In this case it was not easy to adjust at all. I kept getting more and more confused, and this led to a very obvious mistake, whereby on one sock the cable is centered and on the other it sits to the side (as it is supposed to be) – look just above the toe section on the photo and you’ll see what I’m talking about. The worst part is, I noticed this mistake already when I was knitting the first sock, but for the life of me couldn’t figure out what I had done wrong or how I could adjust the second sock to fix it. So I was a bit sad, not so much for my own pair, but for the pattern itself. It could have been better. I might knit it again, as I still love love love the design, but I would rewrite the pattern for myself first.

As for the socks themselves, they could have been better too. I could have put in much more time to try to fix the mistake. I could have chosen a less variegated yarn to show off the cabling better. But I won’t cry over it too much. From the point of the knitting perfectionist in me, they could have been better. From the point of the gift-giver, they will be worn and loved, and that’s all that matters.

slipper socks

Happy 2013! Are you enjoying it so far? :) Mine has been off to a rather bumpy start (including literally falling on my ass and getting some pretty bad bruising), but I’m not giving up my optimism! But before we lift off with 2013, I still need to show you some leftover Xmas knits.

For a while now, I’ve been dreaming of finding the perfect pattern for slipper socks. I come from a culture which firmly believes that walking around the house only in your socks leads to all sorts of horrible diseases (and as for completely bare feet, well, it is likely that even thinking of doing that will give you life-threatening pneumonia). Of course, nobody particularly likes searching for their slippers every time they need to get off the couch for a moment or two, especially since slippers’ favourite passtime is sneaking off under the couch and hiding from you, preferably each one separately. (Missing socks? They’ve got nothing on slippers, I tell you! Slippers pull that shit off about 8 times a day.)

Now this is where slipper socks come in. They’re perfect: they stay on your feet just like socks, the whole time, so you can’t lose them, ever, and yet no one can complain that you’re not wearing your slippers, ever. Not to mention how warm and cozy they keep your feet at the same time…

When I was a kid, my whole family used to persistently harass my grandma to knit us slipper socks. When they were delivered, we all wore them with fervour and then proceeded to immediately start harassing her for a new pair (the old one would be worn out by the time she was finished knitting the new one). But grandma stopped knitting a long time ago, and is no longer with us. This makes me the one and only resident family knitter. And I’ve been dreaming of becoming the provider of the same simple joy of slipper socks as my grandma used to be.

The Colour Block Slipper Socks by Jessica Biscoe were a good start in my search for the perfect pattern. (You’ll be seeing some more candidates in the coming months.) Knit in aran weight, these slipper socks are quick, thick and snuggly. And I suspect this might serve as a great blank-canvas pattern as well: simply use a different cable (already on this first version I chose to mirror the cable on the second sock to make them symmetrical), play with colours, alter the length of the sock… The variations are endless! The pattern is simple and well written and might be a good beginner sock.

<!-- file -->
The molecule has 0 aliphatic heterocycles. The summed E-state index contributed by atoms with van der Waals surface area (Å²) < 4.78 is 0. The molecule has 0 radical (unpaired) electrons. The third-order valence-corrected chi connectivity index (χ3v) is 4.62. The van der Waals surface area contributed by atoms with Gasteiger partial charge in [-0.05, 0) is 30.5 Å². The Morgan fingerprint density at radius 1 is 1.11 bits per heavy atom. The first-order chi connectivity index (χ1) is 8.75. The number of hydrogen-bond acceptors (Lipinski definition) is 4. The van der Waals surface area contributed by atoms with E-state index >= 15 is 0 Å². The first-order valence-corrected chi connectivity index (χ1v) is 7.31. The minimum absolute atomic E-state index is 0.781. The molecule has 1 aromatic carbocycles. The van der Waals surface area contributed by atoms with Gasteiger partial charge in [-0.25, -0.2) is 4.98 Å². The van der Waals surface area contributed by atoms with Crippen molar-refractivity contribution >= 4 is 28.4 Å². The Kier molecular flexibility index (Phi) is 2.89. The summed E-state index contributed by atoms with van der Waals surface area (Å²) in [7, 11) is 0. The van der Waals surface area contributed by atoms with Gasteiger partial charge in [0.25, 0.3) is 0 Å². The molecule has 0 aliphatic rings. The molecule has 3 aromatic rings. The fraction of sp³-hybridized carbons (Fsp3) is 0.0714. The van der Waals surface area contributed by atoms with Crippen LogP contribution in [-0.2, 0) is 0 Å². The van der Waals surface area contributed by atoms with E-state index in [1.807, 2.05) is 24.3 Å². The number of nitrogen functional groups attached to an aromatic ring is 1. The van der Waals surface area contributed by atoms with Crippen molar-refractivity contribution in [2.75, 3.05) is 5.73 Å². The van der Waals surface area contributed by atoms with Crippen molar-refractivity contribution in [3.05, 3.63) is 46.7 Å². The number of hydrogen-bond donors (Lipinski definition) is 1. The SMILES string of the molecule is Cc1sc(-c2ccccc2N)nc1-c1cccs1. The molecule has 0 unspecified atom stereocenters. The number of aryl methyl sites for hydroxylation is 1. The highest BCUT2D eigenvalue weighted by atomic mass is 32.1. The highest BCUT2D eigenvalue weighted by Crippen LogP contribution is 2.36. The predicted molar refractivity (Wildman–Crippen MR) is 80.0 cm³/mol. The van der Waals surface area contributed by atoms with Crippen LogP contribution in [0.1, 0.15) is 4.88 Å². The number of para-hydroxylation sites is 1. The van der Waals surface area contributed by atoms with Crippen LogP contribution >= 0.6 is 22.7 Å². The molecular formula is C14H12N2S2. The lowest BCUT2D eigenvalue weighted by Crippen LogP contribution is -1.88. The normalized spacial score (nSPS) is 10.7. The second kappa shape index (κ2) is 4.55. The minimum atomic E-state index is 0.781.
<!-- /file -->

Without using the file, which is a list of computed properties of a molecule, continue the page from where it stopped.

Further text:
And my sister was very happy with them! Now the harassing by other family members can start… :)

Do you have any slipper sock patterns that you love? I’d love to give them a try!

gray is all around me

I’m busy busy busy with my Xmas knitting, and I’m enjoying it too! This evening I decided to take a break from life to do things that refill my batteries instead, and used the time gained to photograph some of the things I have in progress (albeit in crappy artificial light). I was a bit surprised to discover that all of them contained at least a little bit of gray! It seems to be my colour of choice for knits this season! Here’s the proof…

You’ve already seen Millwater (which, in the meantime, has been finished). Then there’s another completely gray item.

And after that there’s all sorts of gray combos.

Medium gray and dark red.

Baby gray and baby yellow.

Dark grey and dark purple.

You’re getting detail shots only on purpose. All of these are gifts, so more to be revealed in a few weeks… But considering the amount of gits I’m knitting, this is going to be one busy blog after xmas day!

Have you noticed any patterns in your colour choices this season?

studying is great for knitting

This weekend, while I was preparing for my big exam, I remembered a universal truth from my student days: studying is great for knitting. That is, whenever I’ve had to close myself off in my room for a whole weekend and cram cram cram, my knitting has benefited greatly. Because breaks are necessary. Both to get some energy and to reward yourself for all the hard work you’re doing. And when you don’t want to get out of your pyjamas for the break, or lose too much time on it, knitting is ideal. And 7 or 8 breaks of 20 minutes in a day ends up resulting in A LOT of knitting.

So here’s what I have to show for this past weekend of cramming. One of the socks had been finished since August, the other had been languishing ever since. Well, not any more!

p.s. Before I started knitting, in those breaks I would usually end up cleaning. The current arrangement is highly preferable, I think you’ll agree.